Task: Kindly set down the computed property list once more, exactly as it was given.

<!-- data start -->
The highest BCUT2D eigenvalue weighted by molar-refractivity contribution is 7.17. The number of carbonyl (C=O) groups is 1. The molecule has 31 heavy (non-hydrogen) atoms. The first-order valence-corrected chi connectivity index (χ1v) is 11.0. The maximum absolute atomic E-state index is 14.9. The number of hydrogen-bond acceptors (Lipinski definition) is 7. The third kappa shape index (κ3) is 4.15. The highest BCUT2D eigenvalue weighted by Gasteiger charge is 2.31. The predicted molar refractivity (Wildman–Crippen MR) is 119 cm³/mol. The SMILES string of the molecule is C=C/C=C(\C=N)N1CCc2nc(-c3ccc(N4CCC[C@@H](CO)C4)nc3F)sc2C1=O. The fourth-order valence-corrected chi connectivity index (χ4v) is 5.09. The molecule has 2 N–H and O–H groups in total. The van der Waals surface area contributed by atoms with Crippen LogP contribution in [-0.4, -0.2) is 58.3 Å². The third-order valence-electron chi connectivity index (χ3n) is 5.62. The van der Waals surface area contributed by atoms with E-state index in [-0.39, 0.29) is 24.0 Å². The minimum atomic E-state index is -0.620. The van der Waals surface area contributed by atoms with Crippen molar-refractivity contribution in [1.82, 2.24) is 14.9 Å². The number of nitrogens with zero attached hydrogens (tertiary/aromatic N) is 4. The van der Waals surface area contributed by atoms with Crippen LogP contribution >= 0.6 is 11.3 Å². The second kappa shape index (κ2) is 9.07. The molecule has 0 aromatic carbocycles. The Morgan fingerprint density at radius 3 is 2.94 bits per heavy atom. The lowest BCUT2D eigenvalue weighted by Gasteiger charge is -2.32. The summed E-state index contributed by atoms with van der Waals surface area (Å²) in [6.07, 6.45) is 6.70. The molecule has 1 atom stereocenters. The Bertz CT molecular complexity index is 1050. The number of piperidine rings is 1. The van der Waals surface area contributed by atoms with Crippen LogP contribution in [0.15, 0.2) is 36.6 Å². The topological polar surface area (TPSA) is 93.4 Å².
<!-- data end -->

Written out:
The highest BCUT2D eigenvalue weighted by molar-refractivity contribution is 7.17. The number of carbonyl (C=O) groups is 1. The molecule has 31 heavy (non-hydrogen) atoms. The first-order valence-corrected chi connectivity index (χ1v) is 11.0. The maximum absolute atomic E-state index is 14.9. The number of hydrogen-bond acceptors (Lipinski definition) is 7. The third kappa shape index (κ3) is 4.15. The highest BCUT2D eigenvalue weighted by Gasteiger charge is 2.31. The predicted molar refractivity (Wildman–Crippen MR) is 119 cm³/mol. The SMILES string of the molecule is C=C/C=C(\C=N)N1CCc2nc(-c3ccc(N4CCC[C@@H](CO)C4)nc3F)sc2C1=O. The fourth-order valence-corrected chi connectivity index (χ4v) is 5.09. The molecule has 2 N–H and O–H groups in total. The van der Waals surface area contributed by atoms with Crippen LogP contribution in [-0.4, -0.2) is 58.3 Å². The third-order valence-electron chi connectivity index (χ3n) is 5.62. The van der Waals surface area contributed by atoms with E-state index in [-0.39, 0.29) is 24.0 Å². The minimum atomic E-state index is -0.620. The van der Waals surface area contributed by atoms with Crippen molar-refractivity contribution in [1.82, 2.24) is 14.9 Å². The number of nitrogens with zero attached hydrogens (tertiary/aromatic N) is 4. The van der Waals surface area contributed by atoms with Crippen LogP contribution >= 0.6 is 11.3 Å². The second kappa shape index (κ2) is 9.07. The molecule has 0 aromatic carbocycles. The Morgan fingerprint density at radius 3 is 2.94 bits per heavy atom. The lowest BCUT2D eigenvalue weighted by Gasteiger charge is -2.32. The summed E-state index contributed by atoms with van der Waals surface area (Å²) in [6.07, 6.45) is 6.70. The molecule has 1 atom stereocenters. The Bertz CT molecular complexity index is 1050. The number of piperidine rings is 1. The van der Waals surface area contributed by atoms with Crippen LogP contribution in [0.15, 0.2) is 36.6 Å². The topological polar surface area (TPSA) is 93.4 Å².